Operational Intelligence a ‘shoe-in’ at Kurt Geiger
Firstly, let’s get the apologies for the pun in the title out of the way. It was a choice of ‘shoe-in’, ‘perfect fit’ or ‘Kurt Geiger puts best foot forward with Operational Intelligence’. In EMEA, we’ve got a lot of online retailers (John Lewis, Tesco, Otto Group, IKEA to name a few) turning their machine data into Operational Intelligence. I’m delighted to announce that we can now add Kurt Geiger to the list of leading e-commerce companies benefitting from real-time answers to critical business questions around sales performance.
If you don’t know Kurt Geiger, they have been a global luxury footwear and fashion retailer for over 50 years. They have multiple stores and presence in many other department stores. They also have a significant online presence with over a million page views a day. As they grew, they found investigating and resolving website issues to be a time consuming and cumbersome which was increasingly reactive, rather than proactive.
Kurt Geiger started using Splunk to capture their machine data to ensure uptime, troubleshoot issues and optimize performance of their online presence. This machine data included sources such log files, MySQL, SQL Server and Amazon Cloudtrail. Using Splunk they were able to become more proactive and investigate and resolve issues faster. It will come as no surprise that Kurt Geiger have migrated some of their IT to the cloud and operate in a hybrid environment with a mix of IaaS and on-premise software. Kurt Geiger were also able to monitor AWS in real-time which gave them confidence in their move to the cloud.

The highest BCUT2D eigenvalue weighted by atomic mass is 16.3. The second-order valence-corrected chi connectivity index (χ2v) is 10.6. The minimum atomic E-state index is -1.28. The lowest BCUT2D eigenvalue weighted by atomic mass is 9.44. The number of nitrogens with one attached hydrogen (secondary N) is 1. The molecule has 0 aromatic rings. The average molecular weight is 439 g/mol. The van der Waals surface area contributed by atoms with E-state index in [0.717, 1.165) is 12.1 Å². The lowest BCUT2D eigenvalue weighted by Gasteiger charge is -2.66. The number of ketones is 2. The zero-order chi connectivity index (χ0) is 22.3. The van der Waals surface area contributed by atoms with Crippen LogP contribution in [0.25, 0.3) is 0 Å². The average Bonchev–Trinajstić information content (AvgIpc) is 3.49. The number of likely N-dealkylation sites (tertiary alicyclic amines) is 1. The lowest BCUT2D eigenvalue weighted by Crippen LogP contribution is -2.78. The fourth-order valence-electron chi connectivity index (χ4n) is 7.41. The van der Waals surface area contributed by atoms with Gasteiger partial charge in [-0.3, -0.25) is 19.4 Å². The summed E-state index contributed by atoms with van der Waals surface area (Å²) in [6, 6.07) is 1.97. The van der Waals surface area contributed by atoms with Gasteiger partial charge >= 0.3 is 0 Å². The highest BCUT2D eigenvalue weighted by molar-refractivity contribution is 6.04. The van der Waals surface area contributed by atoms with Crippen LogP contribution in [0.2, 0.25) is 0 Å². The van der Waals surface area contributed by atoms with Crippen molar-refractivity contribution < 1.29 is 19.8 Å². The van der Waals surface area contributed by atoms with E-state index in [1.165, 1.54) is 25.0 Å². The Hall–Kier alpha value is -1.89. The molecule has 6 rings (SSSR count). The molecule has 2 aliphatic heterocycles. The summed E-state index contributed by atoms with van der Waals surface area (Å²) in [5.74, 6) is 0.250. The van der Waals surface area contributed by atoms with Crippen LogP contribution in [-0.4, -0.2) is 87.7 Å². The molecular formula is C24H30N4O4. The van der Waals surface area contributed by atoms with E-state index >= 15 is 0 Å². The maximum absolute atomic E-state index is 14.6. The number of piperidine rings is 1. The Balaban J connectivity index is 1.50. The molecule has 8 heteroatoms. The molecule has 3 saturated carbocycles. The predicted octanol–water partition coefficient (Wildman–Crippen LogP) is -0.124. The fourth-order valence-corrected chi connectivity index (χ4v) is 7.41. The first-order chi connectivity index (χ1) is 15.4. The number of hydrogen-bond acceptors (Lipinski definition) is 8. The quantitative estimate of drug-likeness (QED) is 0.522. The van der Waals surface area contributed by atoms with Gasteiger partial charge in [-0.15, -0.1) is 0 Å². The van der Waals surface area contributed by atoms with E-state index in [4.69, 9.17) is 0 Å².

Kurt Geiger also found it difficult to deliver answers to very important business questions. Critically, this included insight into sales performance in real-time. A lot of organisations start using Splunk for IT related issues but quickly realize that the same data they use for IT has huge value for other more business focused use cases. Kurt Geiger use their machine data to augment their Google website analytics and optimize the online experience of their customers. They recently took this a stage further to get real-time analysis of marketing campaigns and customer segmentation.
For more detail you can now download the case study and keep an eye out in the next week for Charles Adriaenssens’ follow up post on using Splunk to “create the optimal shopping experience using analytics”. If you want to find out more, we have plenty of content about using Splunk for business analytics and how Splunk is used for retail.
Hopefully it was a useful insight into the value of “c-log” files (last shoe joke I promise – I don’t wanted to get “boot-ed” off the blog).
As always thanks for reading (and putting up with the jokes).